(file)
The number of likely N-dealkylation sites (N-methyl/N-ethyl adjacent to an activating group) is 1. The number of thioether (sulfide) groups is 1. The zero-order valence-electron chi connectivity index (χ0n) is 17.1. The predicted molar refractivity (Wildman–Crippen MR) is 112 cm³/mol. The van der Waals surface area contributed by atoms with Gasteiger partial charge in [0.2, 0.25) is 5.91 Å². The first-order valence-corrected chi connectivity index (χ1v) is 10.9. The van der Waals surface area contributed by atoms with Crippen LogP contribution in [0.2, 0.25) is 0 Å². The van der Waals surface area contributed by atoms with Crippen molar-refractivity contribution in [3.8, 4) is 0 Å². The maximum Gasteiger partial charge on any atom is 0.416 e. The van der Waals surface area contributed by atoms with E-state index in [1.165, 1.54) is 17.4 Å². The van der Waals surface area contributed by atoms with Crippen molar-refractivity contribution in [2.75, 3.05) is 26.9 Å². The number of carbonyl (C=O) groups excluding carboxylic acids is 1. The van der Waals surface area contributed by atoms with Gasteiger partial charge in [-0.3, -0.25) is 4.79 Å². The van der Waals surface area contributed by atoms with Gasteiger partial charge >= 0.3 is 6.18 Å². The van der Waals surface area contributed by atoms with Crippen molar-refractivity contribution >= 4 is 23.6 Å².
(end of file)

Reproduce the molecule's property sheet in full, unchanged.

The number of likely N-dealkylation sites (N-methyl/N-ethyl adjacent to an activating group) is 1. The number of thioether (sulfide) groups is 1. The zero-order valence-electron chi connectivity index (χ0n) is 17.1. The predicted molar refractivity (Wildman–Crippen MR) is 112 cm³/mol. The van der Waals surface area contributed by atoms with Gasteiger partial charge in [0.2, 0.25) is 5.91 Å². The first-order valence-corrected chi connectivity index (χ1v) is 10.9. The van der Waals surface area contributed by atoms with Crippen LogP contribution in [0.2, 0.25) is 0 Å². The van der Waals surface area contributed by atoms with Crippen molar-refractivity contribution in [3.8, 4) is 0 Å². The maximum Gasteiger partial charge on any atom is 0.416 e. The van der Waals surface area contributed by atoms with E-state index in [1.165, 1.54) is 17.4 Å². The van der Waals surface area contributed by atoms with Crippen molar-refractivity contribution in [2.75, 3.05) is 26.9 Å². The number of carbonyl (C=O) groups excluding carboxylic acids is 1. The van der Waals surface area contributed by atoms with Gasteiger partial charge in [-0.3, -0.25) is 4.79 Å². The van der Waals surface area contributed by atoms with Gasteiger partial charge >= 0.3 is 6.18 Å². The van der Waals surface area contributed by atoms with Crippen molar-refractivity contribution >= 4 is 23.6 Å².